Purple Threads is a debut novel from Wiradjuri author Jeanine Leane, and it was winner of the 2011 David Unaipon award and shortlisted for the Commonwealth Book Prize in 2012. It’s an impressive debut.
I’d really like to see the ABC make a TV series out of this book. The episodic structure lends itself to a series, and although she’s not indigenous, Anne Phelan is the sort of actor I envisage playing the role of the irascible character of Aunty Boo. Aunty Boo lays down the law about the general worthlessness of men, religion and the wastefulness of farmers, and stays single for ninety-six years to prove that marriage is all for the worse. But she’s not the only strong-minded woman: although she’s in her fifties when the story starts, she’s still constantly being ‘jarred’ by Nan for swearing!
Shortly after finishing Purple Threads, I began reading my next book for Indigenous Literature Week: it’s called Bulibasha and it’s by Maori author Witi Ihimaera. What struck me almost immediately as I began reading it was the strong sense of family which permeates both novels. For these indigenous authors it is family which, for all its faults and idiosyncracies, provides a buffer against a hostile world. Both authors venture out into that hostile world through engaging with the mainstream education system, which – for all its faults and idiosyncracies – offers a wider range of choices and the possibility of empowerment for their people. But it’s family support that provides the strength to achieve against the odds.
Where Ihimaera writes about the tough world of rival Maori clans, Leane depicts a world of women. Her central character, named Sunshine because that’s what her birth brought into her family’s life, lives with Nan, her unmarried aunts, her younger sister Star, and only occasionally, her irresponsible mother Petal. Like Jesse’s mother Gwen in Tony Birch’s novel Blood, Petal is wilful, wild and selfish. But where Gwen had a history of falling for unsuitable men who flit in and out of the children’s lives, in Purple Threads it is Petal who flits in and out of her children’s lives. There is one disastrous attempt to live as a family with the children’s non-indigenous father Dinny but it is doomed from the start by the racist attitudes of the children’s grandmother.
Sometimes, being different gets Sunny down. At school she longs to fit in but is taunted because she lives out of town with ‘black witches’. Aunty Boo – who is a superb example of a self-educated woman – explains how
…’Women livin’ by themselves are always easy targets … For some reason it makes people suspicious to see a woman getting by on ‘er own. If a woman keeps a cat for company an’ makes up a few stories ta keep strangers away, next thing ya know everyone’s sayin’ she’s a witch. A witch-hunt is jus’ a way of huntin’ down those that are different an’ blamin’ ‘em for everything that’s gone wrong with the world’. (p108)
But Sunny is inconsolable, so Aunty Boo tries another story, one that refers to the purple border on the togas of Roman citizens:
She had a passion for quoting philosophers and historians, ever since she’d had to read them aloud to that old Mrs O’Brien [an old woman for whom Aunty Boo had been a domestic servant.]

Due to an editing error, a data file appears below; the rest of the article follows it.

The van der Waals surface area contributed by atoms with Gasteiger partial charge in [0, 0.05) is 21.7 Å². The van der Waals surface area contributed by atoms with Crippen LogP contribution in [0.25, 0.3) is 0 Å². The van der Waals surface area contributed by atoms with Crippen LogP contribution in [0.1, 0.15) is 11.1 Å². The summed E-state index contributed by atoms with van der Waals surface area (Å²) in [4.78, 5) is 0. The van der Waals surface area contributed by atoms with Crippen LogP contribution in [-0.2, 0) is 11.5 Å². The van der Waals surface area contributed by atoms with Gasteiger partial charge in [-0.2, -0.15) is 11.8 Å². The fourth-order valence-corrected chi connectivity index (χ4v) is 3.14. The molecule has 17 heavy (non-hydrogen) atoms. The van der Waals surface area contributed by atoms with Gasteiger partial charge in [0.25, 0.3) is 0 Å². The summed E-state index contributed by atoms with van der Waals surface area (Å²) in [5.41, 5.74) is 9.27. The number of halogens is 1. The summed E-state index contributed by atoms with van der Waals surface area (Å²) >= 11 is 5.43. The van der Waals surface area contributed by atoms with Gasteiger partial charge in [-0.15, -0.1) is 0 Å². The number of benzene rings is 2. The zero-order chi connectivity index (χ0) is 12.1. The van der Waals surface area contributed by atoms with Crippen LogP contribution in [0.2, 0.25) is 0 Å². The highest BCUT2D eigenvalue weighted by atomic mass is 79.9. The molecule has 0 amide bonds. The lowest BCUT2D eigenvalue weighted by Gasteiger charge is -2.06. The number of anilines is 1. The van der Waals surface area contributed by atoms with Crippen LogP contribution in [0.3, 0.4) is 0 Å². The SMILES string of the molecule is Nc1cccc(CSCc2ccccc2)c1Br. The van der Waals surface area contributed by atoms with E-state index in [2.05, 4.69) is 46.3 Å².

‘Hey, Epictetus told a good story about being different.’ She paused and took a long whistling breath, She could switch from home talk to flash talk when she needed to. ‘When Epictetus’ mates told him he should be more like everyone else, he came back real smart an’ said to ‘em, ‘Because you consider yourself to be only one thread of those that are in a toga it is fitting that you take care how you should be like the rest of men, just as the thread has no design to be anything superior to other threads. But I wish to be purple, that small part which is bright and makes everything else graceful and beautiful. Why then do you tell me to make myself like many? And if I do, how shall I still be purple?’ (p108-9)
The women who are heroes of this story have had all kinds of grim experiences but the tone of the book is never accusatory. It’s an uplifting story of surviving and thriving against the odds and on your own terms. The morality preached to these women is a matter for droll humour, and their view of justice makes for an interesting twist in the story of the kindness shown to Milli the battered neighbour.
The book is set around the New South Wales regional town of Gundagai, well-known to Aussies as the home of the ‘Dog that Sits on the Tuckerbox’, a memorial to pioneers of the district. The Prince Alfred Bridge which spans the mighty Murrumbidgee River at Gundagai was once the longest bridge in Australia, and the Sheahan Bridge which replaced it in the 1970s is, at only 6m shorter than the Sydney Harbour Bridge, still an impressive experience as you make your way across the flood plain. These and other bridges, together with a variety of additional heritage sites make Gundagai a popular stopover between the cities of Melbourne and Sydney. These bridges exist because of Gundagai’s long history of disastrous floods.
However, though sketched with a light hand, Purple Threads shows that Gundagai has a Black History too, and that there ought to be a town memorial to a couple of Aboriginal heroes as well. Leane makes mention of the way the early settlers ignored the advice of the indigenous people and sited the town on the flood plain – so in time, the town was washed away twice. Intrigued, I checked this out on Wikipedia where I discovered that Yarri, Long Jimmy and Jacky-Jacky of the Wiradjeri people were indeed the heroes of these floods, rescuing with bark canoes the very people who had dispossessed them, in 1852.